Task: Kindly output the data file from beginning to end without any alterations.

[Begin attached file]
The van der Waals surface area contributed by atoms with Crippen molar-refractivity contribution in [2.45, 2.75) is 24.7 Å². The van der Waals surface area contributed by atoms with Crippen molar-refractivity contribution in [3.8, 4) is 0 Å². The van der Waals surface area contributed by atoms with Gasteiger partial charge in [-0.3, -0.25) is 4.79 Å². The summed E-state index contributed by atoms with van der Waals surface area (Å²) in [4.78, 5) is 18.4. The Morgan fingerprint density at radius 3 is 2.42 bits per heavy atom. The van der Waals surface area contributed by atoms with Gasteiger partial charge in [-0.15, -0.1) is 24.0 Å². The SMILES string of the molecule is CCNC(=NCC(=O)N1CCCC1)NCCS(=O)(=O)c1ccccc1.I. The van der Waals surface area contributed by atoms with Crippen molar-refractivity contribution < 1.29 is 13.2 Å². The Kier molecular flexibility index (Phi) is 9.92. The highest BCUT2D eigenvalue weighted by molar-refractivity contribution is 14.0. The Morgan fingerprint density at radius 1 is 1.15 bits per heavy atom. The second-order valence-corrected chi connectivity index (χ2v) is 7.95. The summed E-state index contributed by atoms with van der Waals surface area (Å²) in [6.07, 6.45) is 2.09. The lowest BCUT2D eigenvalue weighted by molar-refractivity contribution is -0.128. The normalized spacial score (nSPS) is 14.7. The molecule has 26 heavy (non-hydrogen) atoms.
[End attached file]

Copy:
The van der Waals surface area contributed by atoms with Crippen molar-refractivity contribution in [2.45, 2.75) is 24.7 Å². The van der Waals surface area contributed by atoms with Crippen molar-refractivity contribution in [3.8, 4) is 0 Å². The van der Waals surface area contributed by atoms with Gasteiger partial charge in [-0.3, -0.25) is 4.79 Å². The summed E-state index contributed by atoms with van der Waals surface area (Å²) in [4.78, 5) is 18.4. The Morgan fingerprint density at radius 3 is 2.42 bits per heavy atom. The van der Waals surface area contributed by atoms with Gasteiger partial charge in [-0.15, -0.1) is 24.0 Å². The SMILES string of the molecule is CCNC(=NCC(=O)N1CCCC1)NCCS(=O)(=O)c1ccccc1.I. The van der Waals surface area contributed by atoms with Crippen molar-refractivity contribution < 1.29 is 13.2 Å². The Kier molecular flexibility index (Phi) is 9.92. The highest BCUT2D eigenvalue weighted by molar-refractivity contribution is 14.0. The Morgan fingerprint density at radius 1 is 1.15 bits per heavy atom. The second-order valence-corrected chi connectivity index (χ2v) is 7.95. The summed E-state index contributed by atoms with van der Waals surface area (Å²) in [6.07, 6.45) is 2.09. The lowest BCUT2D eigenvalue weighted by molar-refractivity contribution is -0.128. The normalized spacial score (nSPS) is 14.7. The molecule has 26 heavy (non-hydrogen) atoms.